After a six-year absence, Scotland are back at the UEFA European Under-17 Championship for a second time and aiming to do better than 2008 when they failed to pick up a point or get on the scoresheet in Turkey.
Head coach and former Scotland midfielder Scot Gemmill acknowledges his side face a daunting challenge against the might of Germany, Portugal and Switzerland in Group B, but goes into the tournament insisting "anything is possible" having eased through the elite round with a 100% record.
UEFA.com: How much of an achievement was it to reach the finals, especially beating the likes of Belgium who have a fantastic reputation for developing young players?
Scot Gemmill: I have been lucky enough to have been involved with Billy Stark at U19 level in the past few years and Belgium have knocked us out twice. [Eden] Hazard's younger brother played against us, so you are right; they have a fantastic pedigree and track record in producing those players. It puts into context what a brilliant performance it was from our players to reach the finals.
UEFA.com: Can you sum up what is being done with grassroots football in Scotland and how that is helping the U17s?
Gemmill: There's a lot of hard work going on. Mark Wotte is the [Scottish Football Association] performance director and has put a philosophy in place, the performance schools are established and coaching is being done on a day-to-day basis at the clubs and at these schools. However, this particular age group hasn't had the benefit of that yet, so the clubs deserve a lot of the credit for developing this current squad.
UEFA.com: How much of a blow is it that forward Greg Kiltie has been ruled out of the finals through injury?
Gemmill: Greg played all the games in qualification and the elite round until he got injured, but unfortunately that's football. He handled his disappointment very well. I'm sure he will be bitterly disappointed and we know we've lost a starting player but football moves on; we need to deal with it and we will.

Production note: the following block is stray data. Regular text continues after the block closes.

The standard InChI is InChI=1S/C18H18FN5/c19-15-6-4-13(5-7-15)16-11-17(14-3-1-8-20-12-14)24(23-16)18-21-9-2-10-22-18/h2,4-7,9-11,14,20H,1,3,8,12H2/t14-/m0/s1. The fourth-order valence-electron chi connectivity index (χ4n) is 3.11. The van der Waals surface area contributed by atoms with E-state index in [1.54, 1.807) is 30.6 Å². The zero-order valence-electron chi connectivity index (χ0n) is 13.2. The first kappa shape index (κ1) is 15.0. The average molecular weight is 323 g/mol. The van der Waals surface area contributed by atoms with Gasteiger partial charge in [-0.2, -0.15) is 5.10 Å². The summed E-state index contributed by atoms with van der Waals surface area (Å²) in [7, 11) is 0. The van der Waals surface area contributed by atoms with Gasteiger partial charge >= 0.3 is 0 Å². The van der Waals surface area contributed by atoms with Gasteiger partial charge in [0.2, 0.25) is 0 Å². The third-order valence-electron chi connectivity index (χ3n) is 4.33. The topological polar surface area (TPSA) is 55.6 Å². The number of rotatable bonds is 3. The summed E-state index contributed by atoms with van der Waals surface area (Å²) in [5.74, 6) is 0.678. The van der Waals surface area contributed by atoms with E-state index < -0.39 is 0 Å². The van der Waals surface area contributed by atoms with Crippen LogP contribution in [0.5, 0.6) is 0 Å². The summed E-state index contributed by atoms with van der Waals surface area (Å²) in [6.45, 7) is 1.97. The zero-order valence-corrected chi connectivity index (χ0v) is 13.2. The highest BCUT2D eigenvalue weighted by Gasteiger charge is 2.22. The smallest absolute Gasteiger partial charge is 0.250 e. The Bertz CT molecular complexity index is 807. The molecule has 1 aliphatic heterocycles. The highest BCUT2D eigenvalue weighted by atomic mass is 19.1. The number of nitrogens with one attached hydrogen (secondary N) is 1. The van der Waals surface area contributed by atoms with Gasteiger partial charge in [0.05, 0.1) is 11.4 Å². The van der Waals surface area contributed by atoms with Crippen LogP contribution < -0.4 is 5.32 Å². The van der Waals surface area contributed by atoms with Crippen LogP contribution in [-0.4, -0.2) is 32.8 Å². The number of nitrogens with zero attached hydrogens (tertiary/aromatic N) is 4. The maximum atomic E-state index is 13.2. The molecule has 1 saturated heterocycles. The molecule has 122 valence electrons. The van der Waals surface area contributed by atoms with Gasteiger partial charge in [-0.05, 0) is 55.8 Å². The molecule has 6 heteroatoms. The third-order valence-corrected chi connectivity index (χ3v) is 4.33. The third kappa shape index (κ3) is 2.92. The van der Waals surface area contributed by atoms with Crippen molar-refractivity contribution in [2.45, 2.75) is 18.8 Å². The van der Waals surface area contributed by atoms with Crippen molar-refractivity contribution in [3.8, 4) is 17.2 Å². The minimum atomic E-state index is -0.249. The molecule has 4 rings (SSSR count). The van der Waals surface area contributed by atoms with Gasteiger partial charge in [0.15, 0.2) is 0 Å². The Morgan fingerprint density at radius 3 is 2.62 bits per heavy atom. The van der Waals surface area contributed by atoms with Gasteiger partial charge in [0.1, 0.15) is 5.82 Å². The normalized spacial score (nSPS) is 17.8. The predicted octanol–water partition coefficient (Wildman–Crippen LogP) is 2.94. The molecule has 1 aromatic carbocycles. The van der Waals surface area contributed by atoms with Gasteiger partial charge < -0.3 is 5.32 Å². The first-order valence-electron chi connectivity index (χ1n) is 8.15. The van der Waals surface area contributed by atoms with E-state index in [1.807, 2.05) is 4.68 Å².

UEFA.com: Mark Wotte worked alongside you during the elite round games. How much did you learn from him and are you looking at these finals as a stepping stone to develop your own coaching career?
Gemmill: Working with Mark was one of the reasons I took the job because I knew that could make me a better coach. I am ambitious to do well on a personal level and I realise that I have been given a great opportunity to work with good players. I am determined to do everything I can to maximise the team's performance.
UEFA.com: It's a tough group against Germany, Portugal and Switzerland – what do you know about the opposition and what can Scotland realistically achieve at the finals?
Gemmill: We played Portugal in January 2013 and roughly 90% of their squad is the same. We also played Switzerland last year, so we do know them. While they are bigger footballing nations, at this level there's an element of 'you just don't know'.
My mind-set is that anything's possible, which might go against the traditional Scottish mentality, but I am very optimistic with regard to what we can do.
UEFA.com: You follow in your father's footsteps by taking a Scottish side to a European Championship. Is that a source of pride?
Gemmill: To be honest, I wouldn't use the word pride. From the outside it must appear as if maybe there's some link, but I can assure you there isn't. It's pure coincidence that my coaching career is with the national team. At the time I must hold up my hand and say I was very blase about what he had achieved and being in a similar role now I should probably have given him more credit for what he achieved.
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